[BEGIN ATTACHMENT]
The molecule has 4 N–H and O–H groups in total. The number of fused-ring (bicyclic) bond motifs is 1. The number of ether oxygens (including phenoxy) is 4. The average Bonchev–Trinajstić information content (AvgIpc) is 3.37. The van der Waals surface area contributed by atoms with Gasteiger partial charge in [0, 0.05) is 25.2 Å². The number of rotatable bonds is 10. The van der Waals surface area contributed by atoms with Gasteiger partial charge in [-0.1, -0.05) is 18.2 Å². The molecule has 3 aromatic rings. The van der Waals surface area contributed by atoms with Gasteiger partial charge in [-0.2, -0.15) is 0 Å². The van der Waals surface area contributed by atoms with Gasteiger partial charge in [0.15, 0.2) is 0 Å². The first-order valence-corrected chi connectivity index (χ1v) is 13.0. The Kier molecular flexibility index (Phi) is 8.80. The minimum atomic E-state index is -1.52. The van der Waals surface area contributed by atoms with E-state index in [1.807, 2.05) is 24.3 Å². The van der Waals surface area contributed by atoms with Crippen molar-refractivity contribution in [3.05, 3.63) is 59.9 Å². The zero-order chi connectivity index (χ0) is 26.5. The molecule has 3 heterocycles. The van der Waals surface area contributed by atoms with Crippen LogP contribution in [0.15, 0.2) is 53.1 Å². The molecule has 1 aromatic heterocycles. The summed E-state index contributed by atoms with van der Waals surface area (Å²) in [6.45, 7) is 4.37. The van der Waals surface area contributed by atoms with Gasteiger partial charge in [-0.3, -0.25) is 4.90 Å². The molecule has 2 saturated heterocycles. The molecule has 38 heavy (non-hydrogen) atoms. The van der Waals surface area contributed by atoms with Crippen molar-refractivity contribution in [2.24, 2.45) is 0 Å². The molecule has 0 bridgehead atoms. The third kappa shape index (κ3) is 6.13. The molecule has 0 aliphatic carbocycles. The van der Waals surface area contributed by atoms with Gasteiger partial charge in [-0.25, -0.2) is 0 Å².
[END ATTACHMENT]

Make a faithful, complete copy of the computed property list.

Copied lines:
The molecule has 4 N–H and O–H groups in total. The number of fused-ring (bicyclic) bond motifs is 1. The number of ether oxygens (including phenoxy) is 4. The average Bonchev–Trinajstić information content (AvgIpc) is 3.37. The van der Waals surface area contributed by atoms with Gasteiger partial charge in [0, 0.05) is 25.2 Å². The number of rotatable bonds is 10. The van der Waals surface area contributed by atoms with Gasteiger partial charge in [-0.1, -0.05) is 18.2 Å². The molecule has 3 aromatic rings. The van der Waals surface area contributed by atoms with Gasteiger partial charge in [-0.2, -0.15) is 0 Å². The van der Waals surface area contributed by atoms with Gasteiger partial charge in [0.15, 0.2) is 0 Å². The first-order valence-corrected chi connectivity index (χ1v) is 13.0. The Kier molecular flexibility index (Phi) is 8.80. The minimum atomic E-state index is -1.52. The van der Waals surface area contributed by atoms with E-state index in [1.807, 2.05) is 24.3 Å². The van der Waals surface area contributed by atoms with Crippen molar-refractivity contribution in [3.05, 3.63) is 59.9 Å². The zero-order chi connectivity index (χ0) is 26.5. The molecule has 3 heterocycles. The van der Waals surface area contributed by atoms with Crippen LogP contribution in [0.15, 0.2) is 53.1 Å². The molecule has 1 aromatic heterocycles. The summed E-state index contributed by atoms with van der Waals surface area (Å²) in [6.45, 7) is 4.37. The van der Waals surface area contributed by atoms with Gasteiger partial charge in [-0.3, -0.25) is 4.90 Å². The molecule has 2 saturated heterocycles. The molecule has 38 heavy (non-hydrogen) atoms. The van der Waals surface area contributed by atoms with Crippen molar-refractivity contribution in [2.24, 2.45) is 0 Å². The molecule has 0 bridgehead atoms. The third kappa shape index (κ3) is 6.13. The molecule has 0 aliphatic carbocycles. The van der Waals surface area contributed by atoms with Gasteiger partial charge in [-0.25, -0.2) is 0 Å².